A recent article that appeared in Time magazine does a disservice to parents. The article is entitled, “Time-Outs Are Hurting Your Child.”
The article is a disservice for at least two reasons.
First, it misrepresents what time-out is. Here is how it is described in the article: “In most cases, the primary experience a time-out offers a child is isolation. Even when presented in a patient and loving manner, time-outs teach them that when they make a mistake, or when they are having a hard time, they will be forced to be by themselves—a lesson that is often experienced, particularly by young children, as rejection. Further, it communicates to kids, “I’m only interested in being with you and being there for you when you’ve got it all together.”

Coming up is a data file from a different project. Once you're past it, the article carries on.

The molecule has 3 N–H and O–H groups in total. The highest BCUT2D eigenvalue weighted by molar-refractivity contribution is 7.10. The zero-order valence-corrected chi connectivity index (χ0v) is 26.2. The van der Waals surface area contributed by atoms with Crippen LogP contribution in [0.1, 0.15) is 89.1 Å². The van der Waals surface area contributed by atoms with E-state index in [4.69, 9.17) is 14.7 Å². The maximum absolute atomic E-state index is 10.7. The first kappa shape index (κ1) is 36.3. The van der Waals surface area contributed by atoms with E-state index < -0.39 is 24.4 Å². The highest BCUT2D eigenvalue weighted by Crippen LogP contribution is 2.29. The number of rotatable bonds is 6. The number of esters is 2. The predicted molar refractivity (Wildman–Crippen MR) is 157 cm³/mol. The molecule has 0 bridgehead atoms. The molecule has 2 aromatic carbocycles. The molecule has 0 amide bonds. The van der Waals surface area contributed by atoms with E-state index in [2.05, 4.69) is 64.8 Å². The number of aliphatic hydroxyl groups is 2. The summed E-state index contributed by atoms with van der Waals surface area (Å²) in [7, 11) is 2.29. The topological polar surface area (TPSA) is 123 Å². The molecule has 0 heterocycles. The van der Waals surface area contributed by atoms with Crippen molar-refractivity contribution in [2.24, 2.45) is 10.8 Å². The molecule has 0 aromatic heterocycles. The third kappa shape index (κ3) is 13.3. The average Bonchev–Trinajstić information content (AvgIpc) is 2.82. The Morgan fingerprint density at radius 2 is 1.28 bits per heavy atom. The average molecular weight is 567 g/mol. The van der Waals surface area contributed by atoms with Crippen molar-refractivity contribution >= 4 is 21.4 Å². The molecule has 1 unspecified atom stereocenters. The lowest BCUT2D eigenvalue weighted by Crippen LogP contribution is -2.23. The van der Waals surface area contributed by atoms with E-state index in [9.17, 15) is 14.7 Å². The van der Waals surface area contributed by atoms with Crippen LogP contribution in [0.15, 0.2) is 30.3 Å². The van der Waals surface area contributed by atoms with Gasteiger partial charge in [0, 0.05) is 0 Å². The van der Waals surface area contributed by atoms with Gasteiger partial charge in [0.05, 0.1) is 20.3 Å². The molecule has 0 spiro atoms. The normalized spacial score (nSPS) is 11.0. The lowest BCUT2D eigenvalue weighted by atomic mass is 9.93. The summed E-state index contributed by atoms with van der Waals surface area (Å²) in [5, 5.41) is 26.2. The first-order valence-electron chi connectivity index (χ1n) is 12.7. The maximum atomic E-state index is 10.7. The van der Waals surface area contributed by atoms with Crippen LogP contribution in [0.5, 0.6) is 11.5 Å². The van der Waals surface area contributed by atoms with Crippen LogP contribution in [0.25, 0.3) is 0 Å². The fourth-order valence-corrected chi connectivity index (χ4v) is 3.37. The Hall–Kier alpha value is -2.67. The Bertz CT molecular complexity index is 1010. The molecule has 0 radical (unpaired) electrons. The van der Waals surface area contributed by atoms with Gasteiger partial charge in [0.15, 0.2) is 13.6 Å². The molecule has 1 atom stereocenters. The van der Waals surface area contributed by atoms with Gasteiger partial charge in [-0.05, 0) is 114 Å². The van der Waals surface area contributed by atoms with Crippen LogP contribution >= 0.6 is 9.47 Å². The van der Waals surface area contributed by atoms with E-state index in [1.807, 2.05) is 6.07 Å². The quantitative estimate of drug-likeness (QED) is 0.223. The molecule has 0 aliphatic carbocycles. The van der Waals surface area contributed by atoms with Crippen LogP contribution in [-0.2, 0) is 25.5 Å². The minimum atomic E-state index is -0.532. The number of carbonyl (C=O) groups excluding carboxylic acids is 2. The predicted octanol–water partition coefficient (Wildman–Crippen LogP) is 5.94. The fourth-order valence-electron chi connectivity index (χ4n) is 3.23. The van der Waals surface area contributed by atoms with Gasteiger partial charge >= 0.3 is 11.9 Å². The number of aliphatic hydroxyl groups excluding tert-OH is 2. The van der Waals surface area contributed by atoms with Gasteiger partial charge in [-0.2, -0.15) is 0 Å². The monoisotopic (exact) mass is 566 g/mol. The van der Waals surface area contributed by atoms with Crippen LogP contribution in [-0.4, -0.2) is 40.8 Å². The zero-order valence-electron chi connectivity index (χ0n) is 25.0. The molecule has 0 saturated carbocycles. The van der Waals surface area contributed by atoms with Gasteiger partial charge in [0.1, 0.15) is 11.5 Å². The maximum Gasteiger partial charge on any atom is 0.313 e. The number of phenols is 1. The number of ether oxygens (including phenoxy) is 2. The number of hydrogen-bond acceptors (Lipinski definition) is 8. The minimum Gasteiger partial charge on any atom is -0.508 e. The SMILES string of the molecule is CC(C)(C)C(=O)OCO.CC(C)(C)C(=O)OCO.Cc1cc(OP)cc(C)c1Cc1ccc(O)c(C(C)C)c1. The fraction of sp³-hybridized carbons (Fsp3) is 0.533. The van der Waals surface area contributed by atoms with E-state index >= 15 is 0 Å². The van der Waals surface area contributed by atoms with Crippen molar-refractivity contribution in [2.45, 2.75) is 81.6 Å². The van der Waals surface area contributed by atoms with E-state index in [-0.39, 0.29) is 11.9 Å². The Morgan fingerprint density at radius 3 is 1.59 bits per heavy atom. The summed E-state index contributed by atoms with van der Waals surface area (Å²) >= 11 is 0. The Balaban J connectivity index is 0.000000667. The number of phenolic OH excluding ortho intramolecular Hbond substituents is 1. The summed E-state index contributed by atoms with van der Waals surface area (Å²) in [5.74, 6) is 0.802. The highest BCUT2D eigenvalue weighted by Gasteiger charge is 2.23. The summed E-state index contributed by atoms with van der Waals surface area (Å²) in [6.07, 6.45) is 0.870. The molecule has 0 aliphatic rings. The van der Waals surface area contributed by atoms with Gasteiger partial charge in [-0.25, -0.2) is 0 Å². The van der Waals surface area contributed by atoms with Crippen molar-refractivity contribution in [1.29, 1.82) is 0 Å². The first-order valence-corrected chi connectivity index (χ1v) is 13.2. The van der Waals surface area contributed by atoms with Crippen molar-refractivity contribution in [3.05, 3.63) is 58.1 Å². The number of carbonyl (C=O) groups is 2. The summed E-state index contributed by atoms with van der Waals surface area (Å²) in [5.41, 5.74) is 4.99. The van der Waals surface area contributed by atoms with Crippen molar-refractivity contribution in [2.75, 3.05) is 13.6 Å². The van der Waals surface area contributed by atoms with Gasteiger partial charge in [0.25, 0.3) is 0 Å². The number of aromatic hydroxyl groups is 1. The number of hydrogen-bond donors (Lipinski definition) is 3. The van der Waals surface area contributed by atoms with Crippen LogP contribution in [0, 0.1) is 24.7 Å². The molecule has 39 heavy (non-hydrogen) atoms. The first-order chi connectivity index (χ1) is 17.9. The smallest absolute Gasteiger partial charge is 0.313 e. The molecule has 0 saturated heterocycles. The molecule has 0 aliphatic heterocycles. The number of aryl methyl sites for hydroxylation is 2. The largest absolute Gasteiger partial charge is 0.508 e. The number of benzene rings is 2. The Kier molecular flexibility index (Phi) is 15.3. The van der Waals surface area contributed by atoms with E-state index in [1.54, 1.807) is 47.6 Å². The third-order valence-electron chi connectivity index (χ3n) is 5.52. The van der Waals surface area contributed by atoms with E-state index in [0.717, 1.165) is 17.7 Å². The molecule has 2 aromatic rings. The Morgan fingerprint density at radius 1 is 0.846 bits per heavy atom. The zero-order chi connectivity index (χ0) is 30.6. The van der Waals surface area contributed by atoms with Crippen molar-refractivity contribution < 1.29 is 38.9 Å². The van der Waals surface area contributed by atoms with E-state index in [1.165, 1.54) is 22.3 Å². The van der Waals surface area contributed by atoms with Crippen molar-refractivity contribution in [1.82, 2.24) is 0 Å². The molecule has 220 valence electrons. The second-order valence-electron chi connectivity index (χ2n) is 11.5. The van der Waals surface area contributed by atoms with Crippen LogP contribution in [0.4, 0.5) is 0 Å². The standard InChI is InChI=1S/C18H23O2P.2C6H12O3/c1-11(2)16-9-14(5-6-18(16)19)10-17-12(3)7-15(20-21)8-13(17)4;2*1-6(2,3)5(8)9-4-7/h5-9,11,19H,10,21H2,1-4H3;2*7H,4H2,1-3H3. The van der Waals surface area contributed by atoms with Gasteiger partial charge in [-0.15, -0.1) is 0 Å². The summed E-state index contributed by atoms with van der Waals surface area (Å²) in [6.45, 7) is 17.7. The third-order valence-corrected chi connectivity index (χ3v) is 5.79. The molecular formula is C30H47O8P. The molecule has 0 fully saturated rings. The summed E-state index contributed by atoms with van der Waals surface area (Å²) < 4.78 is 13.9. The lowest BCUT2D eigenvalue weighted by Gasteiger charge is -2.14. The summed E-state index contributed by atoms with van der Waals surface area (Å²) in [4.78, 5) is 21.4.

Secondly, it describes time-out as generally ineffective: “On top of everything, time-outs are usually ineffective in accomplishing the goals of discipline: to change behavior and build skills.”
The Division of Clinical Child and Adolescent Psychology within the American Psychological Association (of which I am a member) has issued a strong reply to the article, noting its errors (see below).
If you’re curious about how to use time-out effectively, this is a useful site:
It might also be important to know how to give children instructions in ways that are effective, given that children are often punished for not obeying parents’ instructions:
Both are from the Child Mind Institute, which also stated their opposition to the article that appeared in Time.